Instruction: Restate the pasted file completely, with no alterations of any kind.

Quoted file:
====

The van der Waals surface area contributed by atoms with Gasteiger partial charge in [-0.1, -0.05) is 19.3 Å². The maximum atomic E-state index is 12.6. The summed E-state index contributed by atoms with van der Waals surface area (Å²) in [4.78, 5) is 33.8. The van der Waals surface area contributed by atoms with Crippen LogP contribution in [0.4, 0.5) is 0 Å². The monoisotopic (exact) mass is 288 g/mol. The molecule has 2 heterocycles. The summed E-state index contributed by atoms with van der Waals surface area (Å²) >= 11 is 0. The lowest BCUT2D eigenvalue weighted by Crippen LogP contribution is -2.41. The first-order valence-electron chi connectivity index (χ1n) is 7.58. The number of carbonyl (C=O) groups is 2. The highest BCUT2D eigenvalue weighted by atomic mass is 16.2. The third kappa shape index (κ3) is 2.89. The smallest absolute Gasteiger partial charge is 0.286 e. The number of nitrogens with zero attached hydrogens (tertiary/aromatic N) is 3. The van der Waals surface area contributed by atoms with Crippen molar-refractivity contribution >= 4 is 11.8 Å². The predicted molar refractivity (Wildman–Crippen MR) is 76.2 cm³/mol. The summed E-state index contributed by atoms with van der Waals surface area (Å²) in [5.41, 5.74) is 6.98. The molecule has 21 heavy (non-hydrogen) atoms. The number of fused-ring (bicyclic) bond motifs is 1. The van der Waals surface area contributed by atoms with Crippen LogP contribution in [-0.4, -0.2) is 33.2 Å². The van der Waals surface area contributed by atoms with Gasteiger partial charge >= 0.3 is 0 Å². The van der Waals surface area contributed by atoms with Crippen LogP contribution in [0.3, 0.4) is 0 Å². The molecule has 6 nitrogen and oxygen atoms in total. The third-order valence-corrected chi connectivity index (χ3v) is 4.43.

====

The van der Waals surface area contributed by atoms with Gasteiger partial charge in [-0.1, -0.05) is 19.3 Å². The maximum atomic E-state index is 12.6. The summed E-state index contributed by atoms with van der Waals surface area (Å²) in [4.78, 5) is 33.8. The van der Waals surface area contributed by atoms with Crippen LogP contribution in [0.4, 0.5) is 0 Å². The monoisotopic (exact) mass is 288 g/mol. The molecule has 2 heterocycles. The summed E-state index contributed by atoms with van der Waals surface area (Å²) >= 11 is 0. The lowest BCUT2D eigenvalue weighted by Crippen LogP contribution is -2.41. The first-order valence-electron chi connectivity index (χ1n) is 7.58. The number of carbonyl (C=O) groups is 2. The highest BCUT2D eigenvalue weighted by atomic mass is 16.2. The third kappa shape index (κ3) is 2.89. The smallest absolute Gasteiger partial charge is 0.286 e. The number of nitrogens with zero attached hydrogens (tertiary/aromatic N) is 3. The van der Waals surface area contributed by atoms with Crippen molar-refractivity contribution >= 4 is 11.8 Å². The predicted molar refractivity (Wildman–Crippen MR) is 76.2 cm³/mol. The summed E-state index contributed by atoms with van der Waals surface area (Å²) in [5.41, 5.74) is 6.98. The molecule has 21 heavy (non-hydrogen) atoms. The number of fused-ring (bicyclic) bond motifs is 1. The van der Waals surface area contributed by atoms with Crippen LogP contribution in [-0.4, -0.2) is 33.2 Å². The van der Waals surface area contributed by atoms with Gasteiger partial charge >= 0.3 is 0 Å². The van der Waals surface area contributed by atoms with Crippen LogP contribution in [0.3, 0.4) is 0 Å². The molecule has 6 nitrogen and oxygen atoms in total. The third-order valence-corrected chi connectivity index (χ3v) is 4.43.